“There’s different kinds of toughness,” defenseman Ryan Suter said. “I think we have good team toughness. Blocking a shot, it takes a tough guy to do that. Taking a hit to make a play, it takes a tough guy to do that stuff.”
It’s the hard plays, where an individual sacrifices his body for the good of the team, that add up to a series victory.
The Minnesota Wild knows the atmosphere inside Xcel Energy Center will be electric as its first round Stanley Cup Playoff series against the St. Louis Blues moves to the State of Hockey.
Tied 1-1 after opening the series in St. Louis, the team that has gotten on the board first in each game has gone on to win the contest. With the vitality of the home crowd, the Wild wants to get off to another good start and get the home fans engaged early.
However, a seven-game Stanley Cup Playoffs series between teams can be as strategic as a match between Bobby Fischer and Boris Spassky.
“We’re trying to do the same exact thing to them that they’re trying to do to us,” Minnesota Wild defenseman Jordan Leopold said. “It’s just a matter of the chess match and playing percentage hockey and playing the odds. ”
Yesterday, the Wild captured the first piece in its opening-round series against the St. Louis Blues, 4-2, at Scottrade Center. The club executed its game plan and bottled up the Blues, allowing only 21 shots on goaltender Devan Dubnyk.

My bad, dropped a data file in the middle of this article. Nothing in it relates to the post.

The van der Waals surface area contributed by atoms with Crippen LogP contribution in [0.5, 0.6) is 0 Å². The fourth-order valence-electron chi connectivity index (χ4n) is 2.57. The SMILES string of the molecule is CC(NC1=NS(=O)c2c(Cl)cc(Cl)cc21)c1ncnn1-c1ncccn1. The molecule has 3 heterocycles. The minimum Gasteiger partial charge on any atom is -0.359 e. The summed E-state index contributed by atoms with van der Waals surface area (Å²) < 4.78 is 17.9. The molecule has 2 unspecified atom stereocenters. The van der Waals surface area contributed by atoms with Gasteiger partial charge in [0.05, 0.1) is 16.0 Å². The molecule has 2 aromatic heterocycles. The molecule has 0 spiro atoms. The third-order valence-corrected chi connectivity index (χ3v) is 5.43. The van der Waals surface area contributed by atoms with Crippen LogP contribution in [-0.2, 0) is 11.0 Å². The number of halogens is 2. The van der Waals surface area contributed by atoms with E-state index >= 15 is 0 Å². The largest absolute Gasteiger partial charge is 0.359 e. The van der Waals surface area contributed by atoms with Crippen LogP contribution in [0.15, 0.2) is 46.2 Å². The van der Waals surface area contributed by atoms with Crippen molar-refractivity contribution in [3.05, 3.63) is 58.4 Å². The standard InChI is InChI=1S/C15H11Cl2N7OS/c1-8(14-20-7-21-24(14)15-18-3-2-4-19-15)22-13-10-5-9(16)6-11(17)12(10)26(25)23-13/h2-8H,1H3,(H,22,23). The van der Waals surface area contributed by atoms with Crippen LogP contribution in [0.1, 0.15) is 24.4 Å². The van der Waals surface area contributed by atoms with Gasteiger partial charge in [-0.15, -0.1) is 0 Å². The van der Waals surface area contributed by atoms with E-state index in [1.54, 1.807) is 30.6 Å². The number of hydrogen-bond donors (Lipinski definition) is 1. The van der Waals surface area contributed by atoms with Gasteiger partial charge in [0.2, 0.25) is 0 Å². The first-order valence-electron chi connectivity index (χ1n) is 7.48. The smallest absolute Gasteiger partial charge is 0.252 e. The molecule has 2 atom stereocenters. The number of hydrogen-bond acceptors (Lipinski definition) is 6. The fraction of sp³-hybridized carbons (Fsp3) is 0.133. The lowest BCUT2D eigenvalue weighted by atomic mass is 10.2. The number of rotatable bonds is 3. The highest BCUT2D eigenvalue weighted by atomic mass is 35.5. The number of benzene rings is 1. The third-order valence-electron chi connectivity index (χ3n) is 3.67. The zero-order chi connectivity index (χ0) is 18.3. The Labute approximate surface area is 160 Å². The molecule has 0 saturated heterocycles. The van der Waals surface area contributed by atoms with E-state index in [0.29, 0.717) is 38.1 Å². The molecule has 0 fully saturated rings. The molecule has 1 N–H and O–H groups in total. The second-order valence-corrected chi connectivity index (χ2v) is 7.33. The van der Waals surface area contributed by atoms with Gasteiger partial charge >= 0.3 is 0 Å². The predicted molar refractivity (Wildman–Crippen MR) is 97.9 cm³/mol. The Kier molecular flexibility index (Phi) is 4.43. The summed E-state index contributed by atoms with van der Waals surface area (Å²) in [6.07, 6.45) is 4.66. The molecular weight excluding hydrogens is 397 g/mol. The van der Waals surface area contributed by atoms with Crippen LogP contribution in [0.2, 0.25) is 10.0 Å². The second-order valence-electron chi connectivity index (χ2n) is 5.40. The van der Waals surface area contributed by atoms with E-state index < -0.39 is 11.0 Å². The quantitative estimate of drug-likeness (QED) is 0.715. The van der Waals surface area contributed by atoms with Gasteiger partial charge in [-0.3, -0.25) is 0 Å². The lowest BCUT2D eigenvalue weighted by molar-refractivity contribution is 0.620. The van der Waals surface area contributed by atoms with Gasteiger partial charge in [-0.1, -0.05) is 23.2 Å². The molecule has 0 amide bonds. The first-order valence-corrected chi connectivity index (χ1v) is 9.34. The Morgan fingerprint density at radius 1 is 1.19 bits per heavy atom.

It’s only been four days since the Minnesota Wild closed out the 2014-15 National Hockey League regular season, but that’s an eternity in hockey years — especially for a team primed for the opportunity to chase Lord Stanley’s Cup.
The Wild begins the opening round of the Stanley Cup Playoffs tonight, but will wait just a little longer with an 8:30 p.m. against Central Division champ, St. Louis Blues.
“Finally, it’s been a long week,” Wild Head Coach Mike Yeo said to start off his media availability after the team’s morning skate at Scottrade Center.
If the National Hockey League regular season is a crock-pot, having time to simmer over seven months, then a Stanley Cup Playoffs series is a flash fryer with teams trying to scald their opponents in four wins.
The Minnesota Wild expects the series with the St. Louis Blues to be tougher than a cheap steak. St. Louis plays a bruising style, but physical hockey is pretty typical come April. For the Wild, it will be important to stick with its own recipe for success.
If goals were a stock, their value would skyrocket every April during the Stanley Cup Playoffs. With 16 teams trying to recess the market in scoring opportunities, the club that can blue-chip-in its chances will see the greatest dividends in the postseason.
In the last three years, the National Hockey League has averaged 5.33 goals per game during the regular season. During that span, the goals per game average has dipped to 5.16 in the Stanley Cup Playoffs. While those numbers might look insignificant, every marker matters when the payoff is a Lord Stanley’s silver chalice just as every penny matters on Wall Street.